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Edu-Punk Video Killed the LMS Star: In Absentia Video Presentations

 Published on June 19, 2013 /  Written by and /  0

While the interview was conducted with Dr. James Schirmer, James Schirmer is not how I think of him or his work. My introduction to Schirmer’s work and presence was through his presentation and through chats on Twitter, and in his in absentia presentation, @betajames figured more prominently than James Schirmer. Since his public, performative, and discoursing face was labeled as @betajames, and @betajames is how I interacted with him, that is how I chose to refer to him in the interview.

I love Moodle. I hate Moodle when I grade. Without administrative access, Moodle is more frustrating than rewarding, so I often hack my own solutions. That said, I love learning from others and how they have rolled their own DIY LMS solutions. Among many colleagues, LMSs are an emotionally charged topic — talking about them is exciting and aggravating. So, early on a Saturday morning at a professional conference in Vegas, I looked forward to hearing colleagues address some of the problems and tensions surrounding LMSs in their session: “The DIY LMS: Reaching New Publics with Homegrown Learning Management Systems.”

The presentation’s purpose: three researchers and scholars who had grown weary of the LMS’s restrictions would offer approaches to working with, resisting, or working around LMSs. While they originally thought about directly attacking or critiquing LMSs, they moved beyond antagonism to adapting and using LMSs when and where it brought their students’ learning and/or their teaching value.

Showed up early. No one. I came back and learned that one speaker would present in absentia. Ugh. However, given the other presenters’ ethos in technical communication, writing, and techno-rhetoric, I decided to stay. Glad I did. Better still, the session — particularly @betajames’ in absentia component — shifted my understanding of conference presentations.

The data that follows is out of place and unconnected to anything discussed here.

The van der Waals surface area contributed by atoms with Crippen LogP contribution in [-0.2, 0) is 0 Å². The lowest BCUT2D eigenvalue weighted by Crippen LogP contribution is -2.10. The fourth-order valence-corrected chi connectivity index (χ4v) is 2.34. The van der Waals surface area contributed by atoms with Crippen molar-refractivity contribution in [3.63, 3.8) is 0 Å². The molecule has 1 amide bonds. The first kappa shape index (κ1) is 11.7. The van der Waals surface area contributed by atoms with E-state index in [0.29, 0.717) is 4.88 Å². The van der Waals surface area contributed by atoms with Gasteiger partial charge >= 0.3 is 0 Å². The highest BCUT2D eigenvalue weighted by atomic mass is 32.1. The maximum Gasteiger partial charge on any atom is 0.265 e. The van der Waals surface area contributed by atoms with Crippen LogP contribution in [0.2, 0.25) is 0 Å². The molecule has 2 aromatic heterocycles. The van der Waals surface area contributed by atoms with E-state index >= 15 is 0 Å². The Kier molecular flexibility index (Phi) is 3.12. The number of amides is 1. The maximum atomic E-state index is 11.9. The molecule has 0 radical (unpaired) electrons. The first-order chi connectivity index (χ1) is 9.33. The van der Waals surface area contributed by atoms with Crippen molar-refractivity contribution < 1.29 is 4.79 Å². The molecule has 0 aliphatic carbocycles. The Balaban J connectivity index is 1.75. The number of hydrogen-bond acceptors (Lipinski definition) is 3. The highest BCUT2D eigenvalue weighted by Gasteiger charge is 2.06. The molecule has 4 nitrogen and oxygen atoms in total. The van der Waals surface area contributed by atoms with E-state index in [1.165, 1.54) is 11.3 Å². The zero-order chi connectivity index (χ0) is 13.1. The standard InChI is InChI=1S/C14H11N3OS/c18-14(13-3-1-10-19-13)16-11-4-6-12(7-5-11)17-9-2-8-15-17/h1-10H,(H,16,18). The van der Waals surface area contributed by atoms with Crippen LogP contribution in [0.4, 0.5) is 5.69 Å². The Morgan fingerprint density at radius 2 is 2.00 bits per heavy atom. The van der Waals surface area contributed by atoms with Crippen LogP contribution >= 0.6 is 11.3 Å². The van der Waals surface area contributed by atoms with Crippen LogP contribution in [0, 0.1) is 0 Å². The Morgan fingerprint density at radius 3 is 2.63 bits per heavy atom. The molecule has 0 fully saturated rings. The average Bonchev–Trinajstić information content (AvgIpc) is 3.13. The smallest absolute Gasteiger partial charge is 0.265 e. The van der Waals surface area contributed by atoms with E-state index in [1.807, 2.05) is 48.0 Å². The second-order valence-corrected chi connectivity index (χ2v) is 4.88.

While I knew presenters could make video presentations in absentia, I had never seen it done. @betajames’ presentation did not stand alone; it was framed by the compelling, related, and relevant work of co-panelists Quinn Warnick and Brian McNely. When the panel closed, I left stunned. “How did they do that?” I asked myself. As a rhetorician, learner, audience member, and researcher, I noticed that Schirmer established social and scholarly presence more effectively and rapidly than many conference presenters ever do — and Schirmer was not even in the room.

As a presenter, I struggle to engage audiences. I want my audiences to feel the way I did watching and listening to @betajames’ work. I wanted to know why his work grabbed me. How could his work help me improve my own presentations?

To bolster my own practice and understand @betajames’ approach, I contacted him via Twitter. He agreed to an interview. @betajames was quick with responses, friendly with comments, and he easily adapted to changes in publishing strategy.

The good news for many of us is that @betajames has a very limited background in video content or creation. He describes his technical skill set as “active amateur.” The piece took him about 15 hours of “cobbling.” This was also the first time he had presented in absentia or worked with that many different media components (text, video, audio) and he has never created screencasts.

@betajames: It’s difficult for me to consider myself as an expert or a professional in anything image- or video-related. I have a rudimentary knowledge of iMovie and I know how to get PowerPoint to do what I want. Beyond that, there’s a lot about those programs I don’t know.

As you started the piece, did you have specific images in mind? Or did you complete the text and then go find the images?
The piece overall is in an amended pecha kucha style. Instead of the regular 20 seconds per slide (common to pecha kucha), the piece went 30 seconds per slide. I had some general ideas in mind for what images I wanted to use, but nothing specific. Each slide had 3-5 associated keywords, keywords I planned to use when searching for images.

How do you select the images?
I use a Creative-Commons-based search on Flickr for all images. I want to make sure my use of images in a presentation is allowed, encouraged, or at least granted by their creators.

Do you have collections of images in folders, or do you go hunt them down?
I am an image-hunter. I’m pretty wedded to the pecha kucha presentation style. I’ve thought about building an actual collection of images, but I don’t have one beyond the presentations I put together.

How long did it take to determine which images would work and which wouldn’t?
The 3-5 keywords I use for searching Flickr tend to bring up 3-5 results that might work. Usually, these results show on the first few pages. Rare is the occasion for me to click through more than ten pages of search results. I tend to make snap decisions about which images work, no more than 5 minutes.

Weren’t you a bit worried about your audience? Or…
Maybe I assumed too much on this point or didn’t factor in audience enough. I figured, though, anyone interested in LMS issues must have a rebellious, resistant edge to them. Based on Twitter activity during the piece, I may have been right.